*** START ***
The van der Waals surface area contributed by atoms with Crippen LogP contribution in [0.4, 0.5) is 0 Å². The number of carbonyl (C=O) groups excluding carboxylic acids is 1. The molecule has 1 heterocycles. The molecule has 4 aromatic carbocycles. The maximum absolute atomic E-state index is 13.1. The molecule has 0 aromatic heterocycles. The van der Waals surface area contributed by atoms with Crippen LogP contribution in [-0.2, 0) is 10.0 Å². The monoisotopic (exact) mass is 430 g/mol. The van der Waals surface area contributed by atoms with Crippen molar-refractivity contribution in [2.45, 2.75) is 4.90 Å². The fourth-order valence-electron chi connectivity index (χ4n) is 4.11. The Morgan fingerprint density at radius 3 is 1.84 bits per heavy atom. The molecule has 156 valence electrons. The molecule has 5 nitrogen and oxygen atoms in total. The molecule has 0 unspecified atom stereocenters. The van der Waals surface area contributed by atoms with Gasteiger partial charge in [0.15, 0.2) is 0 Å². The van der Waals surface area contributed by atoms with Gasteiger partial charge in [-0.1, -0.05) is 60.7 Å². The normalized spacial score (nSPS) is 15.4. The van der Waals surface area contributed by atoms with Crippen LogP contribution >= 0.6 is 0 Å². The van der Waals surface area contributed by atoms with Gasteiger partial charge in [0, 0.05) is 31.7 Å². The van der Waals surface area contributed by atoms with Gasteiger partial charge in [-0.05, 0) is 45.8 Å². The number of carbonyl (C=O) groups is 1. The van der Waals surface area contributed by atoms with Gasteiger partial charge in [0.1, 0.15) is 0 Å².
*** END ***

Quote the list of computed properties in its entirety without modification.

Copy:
The van der Waals surface area contributed by atoms with Crippen LogP contribution in [0.4, 0.5) is 0 Å². The number of carbonyl (C=O) groups excluding carboxylic acids is 1. The molecule has 1 heterocycles. The molecule has 4 aromatic carbocycles. The maximum absolute atomic E-state index is 13.1. The molecule has 0 aromatic heterocycles. The van der Waals surface area contributed by atoms with Crippen LogP contribution in [-0.2, 0) is 10.0 Å². The monoisotopic (exact) mass is 430 g/mol. The van der Waals surface area contributed by atoms with Crippen molar-refractivity contribution in [2.45, 2.75) is 4.90 Å². The fourth-order valence-electron chi connectivity index (χ4n) is 4.11. The Morgan fingerprint density at radius 3 is 1.84 bits per heavy atom. The molecule has 156 valence electrons. The molecule has 5 nitrogen and oxygen atoms in total. The molecule has 0 unspecified atom stereocenters. The van der Waals surface area contributed by atoms with Gasteiger partial charge in [0.15, 0.2) is 0 Å². The van der Waals surface area contributed by atoms with Gasteiger partial charge in [-0.1, -0.05) is 60.7 Å². The normalized spacial score (nSPS) is 15.4. The van der Waals surface area contributed by atoms with Crippen LogP contribution >= 0.6 is 0 Å². The van der Waals surface area contributed by atoms with Gasteiger partial charge in [0, 0.05) is 31.7 Å². The van der Waals surface area contributed by atoms with Gasteiger partial charge in [-0.05, 0) is 45.8 Å². The number of carbonyl (C=O) groups is 1. The van der Waals surface area contributed by atoms with Gasteiger partial charge in [0.1, 0.15) is 0 Å².